Educators, elected officials discuss concerns


By Wendy Byerly Wood - [email protected]



Superintendent Dr. Randy Bledsoe addresses concerns with local, state and national elected officials Thursday during a Legislative Dinner in the Elkin High School media center. Sitting are, from left, Casey Morrison, principal of Elkin Middle School; Surry County Commissioner Eddie Harris; Jan Zachary, Elkin City Schools finance director; and Dr. Richard Brinegar, chairman of the Elkin Board of Education.


Wendy Byerly Wood | The Tribune

State elected officials, from left, Sen. Shirley Randleman, Rep. Jeffrey Elmore and Rep. Sarah Stevens respond to some of the concerns presented Thursday by Elkin City Schools officials.


Wendy Byerly Wood | The Tribune

Enjoying dinner during the Elkin City Schools’ elected officials gathering are, from left, Haley Sullivan, vice chair of the school board; Steva Bledsoe, wife of Superintendent Dr. Randy Bledsoe; Allison Moxley, director of human resources for ECS; and Cynthia Altemueller, chief academic officer for ECS.


Wendy Byerly Wood | The Tribune

Visiting during Elkin City Schools’ Legislative Dinner Thursday are, from left, Surry County Commissioner Buck Golding; Pam Colbert, principal of Elkin Elementary School; N.C. Rep. Sarah Stevens; and Barbara Long, director of career and technical education for ECS.


Wendy Byerly Wood | The Tribune

State elected officials, from left, Sen. Shirley Randleman, Rep. Jeffrey Elmore and Rep. Sarah Stevens respond to some of the concerns presented Thursday by Elkin City Schools officials.


Wendy Byerly Wood | The Tribune

Attending Thursday’s Legislative Dinner hosted by Elkin City Schools are, from left, Dr. Jane Riley, ECS board member; state Rep. Kyle Hall, communications director for Congressman Mark Walker; Mike Fenley, field representative for Sen. Richard Burr; and state Rep. Jeffrey Elmore.


Wendy Byerly Wood | The Tribune

Editor’s Note: This is the first in a series of articles about concerns of Elkin City Schools officials and discussion held between the school system and local, state and national elected officials during a dinner held Jan. 7 in Elkin.

While Elkin school officials made sure to point out the high accolades the school system has received in the recent past, they also took time Thursday night during a special dinner meeting to discuss concerns they have with area state elected officials, county commissioners and representatives of the area’s national elected officials.

In years past, the Legislative Dinner hosted by Elkin City Schools has been in a lunch format with a formal tour of the school and seeing students and teachers at work, but this year, explained Superintendent Dr. Randy Bledsoe, the idea was to have an evening event which could be more formal with more time for discussion.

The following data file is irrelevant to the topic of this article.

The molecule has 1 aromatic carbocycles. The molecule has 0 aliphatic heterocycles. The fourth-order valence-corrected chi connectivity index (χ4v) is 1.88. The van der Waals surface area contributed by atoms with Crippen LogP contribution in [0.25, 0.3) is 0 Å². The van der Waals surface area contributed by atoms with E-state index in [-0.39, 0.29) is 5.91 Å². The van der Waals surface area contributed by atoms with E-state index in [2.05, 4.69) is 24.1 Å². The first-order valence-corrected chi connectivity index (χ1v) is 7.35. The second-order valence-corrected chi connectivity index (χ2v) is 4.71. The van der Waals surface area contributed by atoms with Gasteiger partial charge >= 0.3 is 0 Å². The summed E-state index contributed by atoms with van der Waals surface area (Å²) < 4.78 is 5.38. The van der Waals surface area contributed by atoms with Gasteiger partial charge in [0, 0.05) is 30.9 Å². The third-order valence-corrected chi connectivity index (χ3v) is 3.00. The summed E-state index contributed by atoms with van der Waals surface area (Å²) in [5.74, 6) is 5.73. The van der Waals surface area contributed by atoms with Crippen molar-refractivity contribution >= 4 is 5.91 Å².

System consolidation worries

Issues brought to the table by Bledsoe included a new bill which allows two county school systems to merge into one. He said, while the bill didn’t specifically say city systems in it, the topic of system consolidation has come up about every other year since he was hired as Elkin’s superintendent.

During the state officials’ time to respond to any concerns and questions and answers to take place, Rep. Sarah Stevens said unfortunately when there is a problem with one school system in the state not meeting standards or responding to direction to better the system, the state legislators cannot create a law to pinpoint just that system. So this consolidation law had to be a statewide bill to include all areas so the state would have the authority to realign school districts in that area.

“I believe in consolidation, but not in education,” said Stevens. “What minimal savings would come from it is not worth what we would lose. The competition in Mount Airy, Surry County and Elkin brings us all up.”

School calendar woes

Another concern for the local school system is the lack of control over the school calendar, with Bledsoe expressing a desire to be able to have first-semester exams completed before Christmas break.

Barbara Long, career and technical education director for ECS, explained exams aren’t until the coming week, and some students may miss their second-semester community college or online courses through the North Carolina School of Science and Math because they will be in first-semester exams for high school courses taken prior to the break.

“Let us decide when to start and when to begin. We have exams next week and we pray it doesn’t snow,” said Bledsoe. “Let’s get the first semester ended before Christmas.”

He added students might be two weeks without having anything to do because of the difference in start and end dates between the school system and the community college and online courses.

State Rep. Jeffrey Elmore, who is from Alleghany County and is an educator as well, explained the coastal legislators love the calendar law, which presently denies local school systems set a start date prior to Aug. 26 unless they are eligible for a waiver due to a large number of days missed from inclement weather each year in a certain number of years, causing some counties in the Piedmont and foothills region to be eligible some years and then not be eligible other years.